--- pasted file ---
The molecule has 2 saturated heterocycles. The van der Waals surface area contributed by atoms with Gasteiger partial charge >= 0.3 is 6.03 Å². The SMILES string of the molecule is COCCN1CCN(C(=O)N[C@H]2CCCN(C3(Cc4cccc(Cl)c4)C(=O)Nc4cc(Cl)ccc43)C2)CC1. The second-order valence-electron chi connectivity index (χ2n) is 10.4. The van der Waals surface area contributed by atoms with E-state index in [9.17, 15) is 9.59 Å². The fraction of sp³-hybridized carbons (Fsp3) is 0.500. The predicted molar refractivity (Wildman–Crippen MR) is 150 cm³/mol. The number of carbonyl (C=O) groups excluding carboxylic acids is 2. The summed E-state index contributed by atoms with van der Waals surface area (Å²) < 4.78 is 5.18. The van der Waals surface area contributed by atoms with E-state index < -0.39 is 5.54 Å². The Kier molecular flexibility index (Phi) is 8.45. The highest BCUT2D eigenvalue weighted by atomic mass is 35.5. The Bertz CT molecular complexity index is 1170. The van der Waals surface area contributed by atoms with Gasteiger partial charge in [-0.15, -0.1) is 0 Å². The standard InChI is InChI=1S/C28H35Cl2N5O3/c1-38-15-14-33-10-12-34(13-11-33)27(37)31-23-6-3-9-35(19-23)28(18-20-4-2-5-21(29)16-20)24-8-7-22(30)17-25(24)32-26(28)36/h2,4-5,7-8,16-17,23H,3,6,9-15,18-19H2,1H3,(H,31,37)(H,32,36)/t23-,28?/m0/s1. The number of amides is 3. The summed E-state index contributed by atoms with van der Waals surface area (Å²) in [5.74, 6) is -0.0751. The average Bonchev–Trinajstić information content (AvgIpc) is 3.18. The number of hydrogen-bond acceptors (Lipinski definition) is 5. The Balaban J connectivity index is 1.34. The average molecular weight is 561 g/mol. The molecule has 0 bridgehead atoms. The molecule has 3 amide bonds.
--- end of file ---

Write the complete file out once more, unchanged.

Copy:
The molecule has 2 saturated heterocycles. The van der Waals surface area contributed by atoms with Gasteiger partial charge >= 0.3 is 6.03 Å². The SMILES string of the molecule is COCCN1CCN(C(=O)N[C@H]2CCCN(C3(Cc4cccc(Cl)c4)C(=O)Nc4cc(Cl)ccc43)C2)CC1. The second-order valence-electron chi connectivity index (χ2n) is 10.4. The van der Waals surface area contributed by atoms with E-state index in [9.17, 15) is 9.59 Å². The fraction of sp³-hybridized carbons (Fsp3) is 0.500. The predicted molar refractivity (Wildman–Crippen MR) is 150 cm³/mol. The number of carbonyl (C=O) groups excluding carboxylic acids is 2. The summed E-state index contributed by atoms with van der Waals surface area (Å²) < 4.78 is 5.18. The van der Waals surface area contributed by atoms with E-state index < -0.39 is 5.54 Å². The Kier molecular flexibility index (Phi) is 8.45. The highest BCUT2D eigenvalue weighted by atomic mass is 35.5. The Bertz CT molecular complexity index is 1170. The van der Waals surface area contributed by atoms with Gasteiger partial charge in [-0.15, -0.1) is 0 Å². The standard InChI is InChI=1S/C28H35Cl2N5O3/c1-38-15-14-33-10-12-34(13-11-33)27(37)31-23-6-3-9-35(19-23)28(18-20-4-2-5-21(29)16-20)24-8-7-22(30)17-25(24)32-26(28)36/h2,4-5,7-8,16-17,23H,3,6,9-15,18-19H2,1H3,(H,31,37)(H,32,36)/t23-,28?/m0/s1. The number of amides is 3. The summed E-state index contributed by atoms with van der Waals surface area (Å²) in [5.74, 6) is -0.0751. The average Bonchev–Trinajstić information content (AvgIpc) is 3.18. The number of hydrogen-bond acceptors (Lipinski definition) is 5. The Balaban J connectivity index is 1.34. The average molecular weight is 561 g/mol. The molecule has 0 bridgehead atoms. The molecule has 3 amide bonds.